The Cardo Maximus in Jerusalem

Reconstructing the Jerusalem of the time of Jesus and the Apostles is not as easy as one might think. We have little bits of evidence here and there in basements. I am thinking of the evidence of the pre-70 A.D. ruins such as the Burnt House and the Herodian Mansion. We also have the Herodian Temple Precinct walls, the Temple Mount steps and the street in the Tyropoeon Valley. (This is not intended as a complete list. Just suggestive.)

Some Roman ruins in Jerusalem date to the period after the Bar Kochba revolt in 135 A.D. One impressive site in the Jewish Quarter of the Old City is the Cardo. The Cardo Maximus was the main north-south street running from one end of the city to the other. An east-west street was called the Decumanus Maximus.

The Emperor Hadrian rebuilt Jerusalem and named it Aelia Capitolina. The photo below shows a portion of the Cardo of that city. We see paving stones and columns that ran along the length of the street. A mural has been placed at one portion of the street to illustrate typical life in the city at that time.

The Roman Cardo in Jerusalem. Photo by Ferrell Jenkins.

The Roman Cardo in Jerusalem. Photo by Ferrell Jenkins.

We are reminded of one of the many references Jesus made to the marketplace (Greek, agora).

And in his teaching he said, “Beware of the scribes, who like to walk around in long robes and like greetings in the marketplaces (Mark 12:38 ESV)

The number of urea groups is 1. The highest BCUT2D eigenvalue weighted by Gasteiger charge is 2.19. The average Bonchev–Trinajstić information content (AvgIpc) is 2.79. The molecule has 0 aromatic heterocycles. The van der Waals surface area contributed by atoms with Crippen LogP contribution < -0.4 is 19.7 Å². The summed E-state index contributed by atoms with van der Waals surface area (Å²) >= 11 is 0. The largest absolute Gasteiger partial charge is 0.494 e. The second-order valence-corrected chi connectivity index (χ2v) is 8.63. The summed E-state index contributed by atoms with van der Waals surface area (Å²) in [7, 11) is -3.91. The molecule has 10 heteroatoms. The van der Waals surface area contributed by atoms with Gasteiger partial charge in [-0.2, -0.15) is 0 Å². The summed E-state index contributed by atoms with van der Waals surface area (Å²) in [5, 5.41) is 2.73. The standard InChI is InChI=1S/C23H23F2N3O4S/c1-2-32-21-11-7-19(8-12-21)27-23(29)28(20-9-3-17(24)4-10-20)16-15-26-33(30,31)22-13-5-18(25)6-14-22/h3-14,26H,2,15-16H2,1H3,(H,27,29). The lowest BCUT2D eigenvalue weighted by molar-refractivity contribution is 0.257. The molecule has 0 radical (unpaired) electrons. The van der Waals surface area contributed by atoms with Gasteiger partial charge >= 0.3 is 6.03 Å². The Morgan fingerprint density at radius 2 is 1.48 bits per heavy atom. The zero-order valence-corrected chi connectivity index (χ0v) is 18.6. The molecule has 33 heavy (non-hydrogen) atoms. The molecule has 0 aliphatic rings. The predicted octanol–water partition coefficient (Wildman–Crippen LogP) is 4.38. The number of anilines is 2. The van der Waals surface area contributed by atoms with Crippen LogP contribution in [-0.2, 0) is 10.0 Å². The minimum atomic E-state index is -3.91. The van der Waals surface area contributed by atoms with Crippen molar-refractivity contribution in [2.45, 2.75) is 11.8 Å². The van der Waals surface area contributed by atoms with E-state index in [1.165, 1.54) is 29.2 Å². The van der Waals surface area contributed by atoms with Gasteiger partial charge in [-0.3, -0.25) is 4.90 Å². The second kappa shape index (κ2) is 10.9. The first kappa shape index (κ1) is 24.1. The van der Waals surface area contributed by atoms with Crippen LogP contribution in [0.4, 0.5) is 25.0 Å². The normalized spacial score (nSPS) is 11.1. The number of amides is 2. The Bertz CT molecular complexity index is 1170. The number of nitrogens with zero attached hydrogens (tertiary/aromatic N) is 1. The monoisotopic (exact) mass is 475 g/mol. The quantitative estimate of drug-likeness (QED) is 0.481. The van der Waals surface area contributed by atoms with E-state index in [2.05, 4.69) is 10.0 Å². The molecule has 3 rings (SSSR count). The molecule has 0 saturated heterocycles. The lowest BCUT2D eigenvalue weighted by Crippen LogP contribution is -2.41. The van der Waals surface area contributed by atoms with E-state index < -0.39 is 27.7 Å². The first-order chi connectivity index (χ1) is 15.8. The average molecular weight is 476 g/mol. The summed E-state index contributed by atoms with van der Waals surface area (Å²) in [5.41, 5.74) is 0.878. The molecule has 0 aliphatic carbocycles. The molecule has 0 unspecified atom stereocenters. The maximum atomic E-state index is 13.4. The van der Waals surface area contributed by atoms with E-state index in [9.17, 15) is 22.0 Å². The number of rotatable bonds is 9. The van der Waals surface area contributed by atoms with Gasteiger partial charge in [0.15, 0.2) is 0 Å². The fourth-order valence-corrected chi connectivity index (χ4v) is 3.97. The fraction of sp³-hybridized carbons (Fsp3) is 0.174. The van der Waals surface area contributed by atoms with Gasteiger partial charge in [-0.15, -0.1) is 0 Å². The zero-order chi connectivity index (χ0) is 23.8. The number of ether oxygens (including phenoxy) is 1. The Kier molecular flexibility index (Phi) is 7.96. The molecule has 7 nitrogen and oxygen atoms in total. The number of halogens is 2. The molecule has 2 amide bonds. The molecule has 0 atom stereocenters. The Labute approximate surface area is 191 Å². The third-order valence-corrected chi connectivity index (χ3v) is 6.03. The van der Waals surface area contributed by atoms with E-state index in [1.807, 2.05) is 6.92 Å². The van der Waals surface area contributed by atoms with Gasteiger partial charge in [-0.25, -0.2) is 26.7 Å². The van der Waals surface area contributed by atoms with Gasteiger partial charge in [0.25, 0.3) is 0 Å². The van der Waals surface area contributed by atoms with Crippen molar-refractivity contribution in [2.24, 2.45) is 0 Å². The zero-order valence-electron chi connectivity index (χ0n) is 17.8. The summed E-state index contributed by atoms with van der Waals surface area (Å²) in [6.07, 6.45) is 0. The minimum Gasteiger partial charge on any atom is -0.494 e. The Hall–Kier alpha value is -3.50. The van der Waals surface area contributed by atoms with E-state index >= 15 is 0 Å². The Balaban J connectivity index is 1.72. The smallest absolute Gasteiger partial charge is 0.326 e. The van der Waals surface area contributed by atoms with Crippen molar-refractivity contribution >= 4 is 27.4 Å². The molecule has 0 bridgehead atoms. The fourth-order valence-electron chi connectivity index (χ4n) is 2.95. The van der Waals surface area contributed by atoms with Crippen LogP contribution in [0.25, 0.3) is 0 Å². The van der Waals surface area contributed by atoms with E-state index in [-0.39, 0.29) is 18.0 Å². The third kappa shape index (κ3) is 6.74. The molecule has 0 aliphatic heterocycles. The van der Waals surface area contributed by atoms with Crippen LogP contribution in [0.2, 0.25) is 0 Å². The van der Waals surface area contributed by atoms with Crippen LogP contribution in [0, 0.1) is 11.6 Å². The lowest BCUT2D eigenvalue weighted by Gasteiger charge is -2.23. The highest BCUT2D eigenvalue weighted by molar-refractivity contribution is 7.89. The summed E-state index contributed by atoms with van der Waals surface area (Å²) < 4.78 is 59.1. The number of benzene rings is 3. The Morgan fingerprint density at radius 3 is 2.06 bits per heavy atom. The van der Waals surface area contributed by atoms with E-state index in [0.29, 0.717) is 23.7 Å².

Hadrian was Roman Emperor from 117-138 A.D. Streets, arches, and gates were erected in his honor all over the Roman Empire during his reign. The photo below shows the head of a marble statue in the British Museum showing Hadrian in Greek dress. The statue comes from the Temple of Apollo at Cyrene in northern Africa (modern Libya).

Hadrian in Greek Dress. Temple of Apollo, Cyrene. British Museum. Photo by Ferrell Jenkins.

Hadrian in Greek Dress. Temple of Apollo, Cyrene. British Museum. Photo by Ferrell Jenkins.

A larger image of the Cardo scene suitable for use in teaching is available by clicking on the photo.

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2 responses to “The Cardo Maximus in Jerusalem

  1. I thought the boy with the backpack in the lower right corner is pretty cute!

  2. Thanks for noticing it. I didn’t. I suppose it implies that the modern meets the ancient.

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